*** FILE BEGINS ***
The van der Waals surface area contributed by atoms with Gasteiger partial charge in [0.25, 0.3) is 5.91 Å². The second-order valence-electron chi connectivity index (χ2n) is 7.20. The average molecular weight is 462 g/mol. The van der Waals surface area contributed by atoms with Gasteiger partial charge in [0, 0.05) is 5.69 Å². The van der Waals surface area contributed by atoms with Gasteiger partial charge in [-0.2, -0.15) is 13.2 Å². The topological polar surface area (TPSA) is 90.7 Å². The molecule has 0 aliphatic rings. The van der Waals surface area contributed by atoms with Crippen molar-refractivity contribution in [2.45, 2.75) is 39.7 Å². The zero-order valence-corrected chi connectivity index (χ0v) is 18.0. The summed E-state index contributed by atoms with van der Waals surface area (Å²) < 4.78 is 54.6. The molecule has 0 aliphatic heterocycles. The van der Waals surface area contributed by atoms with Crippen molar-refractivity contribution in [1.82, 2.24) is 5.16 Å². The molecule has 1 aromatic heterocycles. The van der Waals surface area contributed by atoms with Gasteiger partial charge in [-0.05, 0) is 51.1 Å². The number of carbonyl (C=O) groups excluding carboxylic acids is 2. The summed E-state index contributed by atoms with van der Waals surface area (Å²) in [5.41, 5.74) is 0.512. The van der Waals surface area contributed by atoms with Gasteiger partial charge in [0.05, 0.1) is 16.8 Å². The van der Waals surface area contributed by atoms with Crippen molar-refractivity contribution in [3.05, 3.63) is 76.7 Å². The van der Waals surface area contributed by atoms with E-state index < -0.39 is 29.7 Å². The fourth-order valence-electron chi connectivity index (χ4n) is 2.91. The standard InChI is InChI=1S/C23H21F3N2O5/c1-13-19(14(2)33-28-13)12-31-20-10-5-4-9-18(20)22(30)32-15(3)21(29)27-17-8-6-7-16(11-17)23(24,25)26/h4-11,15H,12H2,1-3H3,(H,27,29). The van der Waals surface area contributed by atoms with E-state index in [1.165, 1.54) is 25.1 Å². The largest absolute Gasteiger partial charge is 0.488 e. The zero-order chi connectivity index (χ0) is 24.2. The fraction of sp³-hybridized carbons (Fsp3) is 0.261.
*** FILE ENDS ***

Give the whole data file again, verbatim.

The van der Waals surface area contributed by atoms with Gasteiger partial charge in [0.25, 0.3) is 5.91 Å². The second-order valence-electron chi connectivity index (χ2n) is 7.20. The average molecular weight is 462 g/mol. The van der Waals surface area contributed by atoms with Gasteiger partial charge in [0, 0.05) is 5.69 Å². The van der Waals surface area contributed by atoms with Gasteiger partial charge in [-0.2, -0.15) is 13.2 Å². The topological polar surface area (TPSA) is 90.7 Å². The molecule has 0 aliphatic rings. The van der Waals surface area contributed by atoms with Crippen molar-refractivity contribution in [2.45, 2.75) is 39.7 Å². The zero-order valence-corrected chi connectivity index (χ0v) is 18.0. The summed E-state index contributed by atoms with van der Waals surface area (Å²) < 4.78 is 54.6. The molecule has 0 aliphatic heterocycles. The van der Waals surface area contributed by atoms with Crippen molar-refractivity contribution in [1.82, 2.24) is 5.16 Å². The molecule has 1 aromatic heterocycles. The van der Waals surface area contributed by atoms with Gasteiger partial charge in [-0.05, 0) is 51.1 Å². The number of carbonyl (C=O) groups excluding carboxylic acids is 2. The summed E-state index contributed by atoms with van der Waals surface area (Å²) in [5.41, 5.74) is 0.512. The van der Waals surface area contributed by atoms with Gasteiger partial charge in [0.05, 0.1) is 16.8 Å². The van der Waals surface area contributed by atoms with Crippen molar-refractivity contribution in [3.05, 3.63) is 76.7 Å². The van der Waals surface area contributed by atoms with E-state index < -0.39 is 29.7 Å². The fourth-order valence-electron chi connectivity index (χ4n) is 2.91. The standard InChI is InChI=1S/C23H21F3N2O5/c1-13-19(14(2)33-28-13)12-31-20-10-5-4-9-18(20)22(30)32-15(3)21(29)27-17-8-6-7-16(11-17)23(24,25)26/h4-11,15H,12H2,1-3H3,(H,27,29). The van der Waals surface area contributed by atoms with E-state index in [1.165, 1.54) is 25.1 Å². The largest absolute Gasteiger partial charge is 0.488 e. The zero-order chi connectivity index (χ0) is 24.2. The fraction of sp³-hybridized carbons (Fsp3) is 0.261.